presentational content separate.

Sure it's harder, but that's why we get paid for it!!


It is not.

I keep reading about how 'easy' table layout is. I think it is a horror.
It is perhaps easy for those who use a WYSINWYG-editor, but it isn't for
those who don't. I had a dislike from table-based layout from day 1 I
wanted to publish something on the net.


Don't feel compelled to answer, but do you prefer to do word
processing with TeX or something else that is not WYSIWYG?(*) I grew
up before word processing was WYSIWYG, so I feel comfortable with
"programming" HTML and CSS. I rather suspect it's most of today's
generation that has never known anything but WYSIWYG that finds
table-based layout easier, not on its own but because of their
WYSIWYG "helper" programs.

Just speculation really...

(*) I would, but I confess that I use Word just because it's already
on my computer and installed. But I do prefer non-WYSIWYG word
processing in principle; it's one reason I tend to write new
documents in HTML. In my programming days, I actually wrote a couple
of word processing programs that used commands and special codes.

--
Stan Brown, Oak Road Systems, Tompkins County, New York, USA
http://OakRoadSystems.com/
HTML 4.01 spec: http://www.w3.org/TR/html401/
validator: http://validator.w3.org/
CSS 2.1 spec: http://www.w3.org/TR/CSS21/
validator: http://jigsaw.w3.org/css-validator/
Why We Won't Help You:
http://diveintomark.org/archives/200..._wont_help_you
Feb 7 '06 #33

P: n/a
Tue, 7 Feb 2006 14:09:44 +0000 from Alan Silver <alan-
si****@nospam.thanx.invalid>:
Why? Simply because they are easier to understand. They are predictable.
You know that the cells in one row will be lined up horizontally, cells
in a column will be lined up vertically. With a CSS approach, you don't
have any of that. You have a bunch of divs, and you have to start trying
to shoft them around, always facing the problem that moving one may
affect the ones you already had in place.


I don't think either of those statements is wholly true.

With a table, you don't really know what will happen in a narrow
window or with a large font, for instance. Sure, the cells in a row
will be horizontal, but the table may extend far beyond the view port
or each cell may be many lines at one word per line, or both.

On the other hand, with CSS, you don't necessarily have "a bunch of
DIVs", though I agree that's a common approach. But the whole point
with CSS is that you _don't_ "start shifting them around" -- you
embrace the fact that the design is fluid and will flow based on the
visitor's selected font and view port. I truly see this as a
liberating thing.

This is not to say that tables qua tables are bad -- just that tables
shouldn't be used when the data aren't really tabular. I do still
have one or two tables used for layout on my Web site, but as I find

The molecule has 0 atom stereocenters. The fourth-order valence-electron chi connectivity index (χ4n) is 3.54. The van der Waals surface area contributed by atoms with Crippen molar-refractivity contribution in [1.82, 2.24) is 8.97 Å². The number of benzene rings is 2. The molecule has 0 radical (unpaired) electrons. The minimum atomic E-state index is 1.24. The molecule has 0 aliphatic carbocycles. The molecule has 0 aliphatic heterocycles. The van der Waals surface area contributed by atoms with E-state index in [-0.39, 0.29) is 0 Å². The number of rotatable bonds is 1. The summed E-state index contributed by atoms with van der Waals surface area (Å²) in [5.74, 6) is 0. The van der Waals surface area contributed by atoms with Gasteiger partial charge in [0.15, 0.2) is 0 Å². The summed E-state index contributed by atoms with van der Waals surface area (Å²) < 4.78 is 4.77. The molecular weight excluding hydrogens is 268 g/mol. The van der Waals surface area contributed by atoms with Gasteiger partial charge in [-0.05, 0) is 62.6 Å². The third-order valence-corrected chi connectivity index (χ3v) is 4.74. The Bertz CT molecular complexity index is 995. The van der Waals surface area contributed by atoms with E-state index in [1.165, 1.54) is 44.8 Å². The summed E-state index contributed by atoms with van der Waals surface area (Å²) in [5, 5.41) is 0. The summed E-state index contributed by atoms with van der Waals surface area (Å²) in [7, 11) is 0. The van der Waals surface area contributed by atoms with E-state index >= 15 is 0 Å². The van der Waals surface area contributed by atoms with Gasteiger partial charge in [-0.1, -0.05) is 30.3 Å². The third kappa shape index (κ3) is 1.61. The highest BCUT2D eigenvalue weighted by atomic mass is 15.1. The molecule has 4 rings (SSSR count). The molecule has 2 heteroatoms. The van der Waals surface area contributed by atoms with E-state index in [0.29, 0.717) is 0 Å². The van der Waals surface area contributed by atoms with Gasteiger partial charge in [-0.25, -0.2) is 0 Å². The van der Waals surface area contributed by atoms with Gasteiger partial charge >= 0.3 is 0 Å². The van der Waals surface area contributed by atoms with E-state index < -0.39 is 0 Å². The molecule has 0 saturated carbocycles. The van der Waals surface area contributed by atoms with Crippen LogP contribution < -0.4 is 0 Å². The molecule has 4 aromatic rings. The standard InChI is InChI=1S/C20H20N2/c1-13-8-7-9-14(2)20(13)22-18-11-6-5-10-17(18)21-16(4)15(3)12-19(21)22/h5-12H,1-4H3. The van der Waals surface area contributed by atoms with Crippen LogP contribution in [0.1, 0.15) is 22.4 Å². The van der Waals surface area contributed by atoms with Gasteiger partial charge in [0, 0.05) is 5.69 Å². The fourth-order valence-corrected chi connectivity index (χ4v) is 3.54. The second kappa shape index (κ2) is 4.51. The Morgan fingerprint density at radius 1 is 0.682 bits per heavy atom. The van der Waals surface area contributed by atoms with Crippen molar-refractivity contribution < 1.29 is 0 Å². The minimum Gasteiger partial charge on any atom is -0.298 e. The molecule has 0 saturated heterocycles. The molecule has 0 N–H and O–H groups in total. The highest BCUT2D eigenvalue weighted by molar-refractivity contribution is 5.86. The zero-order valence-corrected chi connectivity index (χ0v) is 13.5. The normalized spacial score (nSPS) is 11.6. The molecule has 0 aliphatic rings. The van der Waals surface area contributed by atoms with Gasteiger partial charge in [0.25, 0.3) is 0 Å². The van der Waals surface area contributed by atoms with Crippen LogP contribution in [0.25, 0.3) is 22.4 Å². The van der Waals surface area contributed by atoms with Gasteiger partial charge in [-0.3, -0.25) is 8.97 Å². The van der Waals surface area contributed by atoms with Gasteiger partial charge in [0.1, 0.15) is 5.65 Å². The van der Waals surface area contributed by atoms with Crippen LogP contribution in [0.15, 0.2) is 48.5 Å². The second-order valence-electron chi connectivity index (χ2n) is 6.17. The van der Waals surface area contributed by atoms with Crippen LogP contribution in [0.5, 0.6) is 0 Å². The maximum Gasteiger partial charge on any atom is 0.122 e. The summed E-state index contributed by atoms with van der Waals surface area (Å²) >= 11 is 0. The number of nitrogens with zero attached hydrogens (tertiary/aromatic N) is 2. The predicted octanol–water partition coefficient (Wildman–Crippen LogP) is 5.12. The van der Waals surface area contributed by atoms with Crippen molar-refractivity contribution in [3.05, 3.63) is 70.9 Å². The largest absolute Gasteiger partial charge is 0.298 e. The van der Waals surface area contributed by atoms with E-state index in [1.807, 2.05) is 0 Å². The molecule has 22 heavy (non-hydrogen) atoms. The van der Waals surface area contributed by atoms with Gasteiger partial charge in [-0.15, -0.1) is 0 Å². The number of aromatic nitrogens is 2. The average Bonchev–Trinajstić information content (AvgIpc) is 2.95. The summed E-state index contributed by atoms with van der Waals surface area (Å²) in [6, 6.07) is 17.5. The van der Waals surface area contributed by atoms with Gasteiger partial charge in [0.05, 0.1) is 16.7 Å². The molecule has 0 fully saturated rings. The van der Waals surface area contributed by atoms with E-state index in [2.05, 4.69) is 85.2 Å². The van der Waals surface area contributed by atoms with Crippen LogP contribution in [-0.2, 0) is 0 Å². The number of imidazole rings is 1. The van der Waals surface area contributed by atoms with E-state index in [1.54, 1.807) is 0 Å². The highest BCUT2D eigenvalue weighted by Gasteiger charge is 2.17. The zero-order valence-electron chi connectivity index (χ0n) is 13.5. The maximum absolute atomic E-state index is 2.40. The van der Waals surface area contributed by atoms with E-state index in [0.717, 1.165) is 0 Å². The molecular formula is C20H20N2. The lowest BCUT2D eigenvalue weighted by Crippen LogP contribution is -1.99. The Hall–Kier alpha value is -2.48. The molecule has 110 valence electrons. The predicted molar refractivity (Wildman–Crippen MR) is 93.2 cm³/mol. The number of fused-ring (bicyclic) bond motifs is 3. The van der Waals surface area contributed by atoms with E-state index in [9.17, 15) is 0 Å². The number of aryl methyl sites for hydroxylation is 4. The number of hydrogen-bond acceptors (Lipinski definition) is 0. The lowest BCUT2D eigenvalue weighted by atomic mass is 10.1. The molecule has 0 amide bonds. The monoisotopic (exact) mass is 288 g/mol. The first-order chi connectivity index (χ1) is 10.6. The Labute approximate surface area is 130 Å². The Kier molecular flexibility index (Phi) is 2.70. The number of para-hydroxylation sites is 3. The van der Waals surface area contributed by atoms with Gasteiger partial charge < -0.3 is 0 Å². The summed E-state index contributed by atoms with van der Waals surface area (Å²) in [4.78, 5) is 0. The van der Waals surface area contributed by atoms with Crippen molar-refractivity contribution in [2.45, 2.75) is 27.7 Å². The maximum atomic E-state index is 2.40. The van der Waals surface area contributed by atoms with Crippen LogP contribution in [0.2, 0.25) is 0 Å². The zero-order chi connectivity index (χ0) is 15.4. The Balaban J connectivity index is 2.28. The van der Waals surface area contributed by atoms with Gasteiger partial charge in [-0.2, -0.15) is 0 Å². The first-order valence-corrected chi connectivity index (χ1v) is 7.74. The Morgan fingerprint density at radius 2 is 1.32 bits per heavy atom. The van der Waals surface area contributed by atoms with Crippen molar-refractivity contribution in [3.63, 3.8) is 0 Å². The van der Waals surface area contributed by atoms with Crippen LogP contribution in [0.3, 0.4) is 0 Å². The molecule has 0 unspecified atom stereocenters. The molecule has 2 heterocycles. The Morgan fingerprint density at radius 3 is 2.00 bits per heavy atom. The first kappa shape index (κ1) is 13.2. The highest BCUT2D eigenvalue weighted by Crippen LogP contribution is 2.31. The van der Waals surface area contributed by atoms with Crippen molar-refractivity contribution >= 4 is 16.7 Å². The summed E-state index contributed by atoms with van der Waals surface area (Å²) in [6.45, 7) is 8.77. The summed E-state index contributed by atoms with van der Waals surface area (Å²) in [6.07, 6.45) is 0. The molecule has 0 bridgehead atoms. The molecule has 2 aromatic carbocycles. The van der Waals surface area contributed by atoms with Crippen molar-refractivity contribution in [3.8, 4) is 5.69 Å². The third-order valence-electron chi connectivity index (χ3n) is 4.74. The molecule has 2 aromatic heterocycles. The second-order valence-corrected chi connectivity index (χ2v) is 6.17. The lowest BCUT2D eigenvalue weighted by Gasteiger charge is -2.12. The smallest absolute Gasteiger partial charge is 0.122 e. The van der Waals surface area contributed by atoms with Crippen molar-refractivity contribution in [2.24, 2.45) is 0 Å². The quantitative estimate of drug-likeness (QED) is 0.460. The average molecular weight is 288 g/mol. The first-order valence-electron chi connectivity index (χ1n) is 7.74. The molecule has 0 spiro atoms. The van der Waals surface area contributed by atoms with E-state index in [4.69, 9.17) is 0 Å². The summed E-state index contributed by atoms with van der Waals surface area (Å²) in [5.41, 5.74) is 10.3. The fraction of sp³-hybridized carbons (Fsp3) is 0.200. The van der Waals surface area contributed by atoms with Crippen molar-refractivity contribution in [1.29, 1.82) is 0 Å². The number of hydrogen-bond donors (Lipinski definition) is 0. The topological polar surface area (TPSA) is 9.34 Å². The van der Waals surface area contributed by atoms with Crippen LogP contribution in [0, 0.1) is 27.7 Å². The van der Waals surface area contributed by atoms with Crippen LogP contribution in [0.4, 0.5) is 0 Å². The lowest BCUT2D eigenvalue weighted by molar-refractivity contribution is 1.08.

time I've been removing them. And when I do I find that the resulting
markup is simpler, not more complex.

Consider for instance my GREP registration page,
<http://oakroadsystems.com/sharware/grepbuy.htm> (last section).
Formerly that was done with tables,
<http://web.archive.org/web/200502080...adsystems.com/
sharware/grepbuy.htm>. It took up more space and more coding(*) to
present _less_ information (and fewer options) to the user. Granted
it's not a strict comparison, because I did change the information at
the same time I CSS-ized the page.

(*) I have a macro to generate the hidden name-value pairs, so that's
a wash.

--
Stan Brown, Oak Road Systems, Tompkins County, New York, USA
http://OakRoadSystems.com/
HTML 4.01 spec: http://www.w3.org/TR/html401/
validator: http://validator.w3.org/
CSS 2.1 spec: http://www.w3.org/TR/CSS21/
validator: http://jigsaw.w3.org/css-validator/
Why We Won't Help You:
http://diveintomark.org/archives/200..._wont_help_you
Feb 7 '06 #34

P: n/a
In article <MP************************@news.individual.net> , Stan Brown
<th************@fastmail.fm> writes
Tue, 7 Feb 2006 14:09:44 +0000 from Alan Silver <alan-
si****@nospam.thanx.invalid>:
Why? Simply because they are easier to understand. They are predictable.
You know that the cells in one row will be lined up horizontally, cells
in a column will be lined up vertically. With a CSS approach, you don't
have any of that. You have a bunch of divs, and you have to start trying
to shoft them around, always facing the problem that moving one may
affect the ones you already had in place.
I don't think either of those statements is wholly true.


That's fine, I'm interested to hear other approaches.
With a table, you don't really know what will happen in a narrow
window or with a large font, for instance. Sure, the cells in a row
will be horizontal, but the table may extend far beyond the view port
or each cell may be many lines at one word per line, or both.
True, but it's very easy to check. Also, the behaviour is pretty
predictable.

What I meant by this comment was that with a table, the rows and columns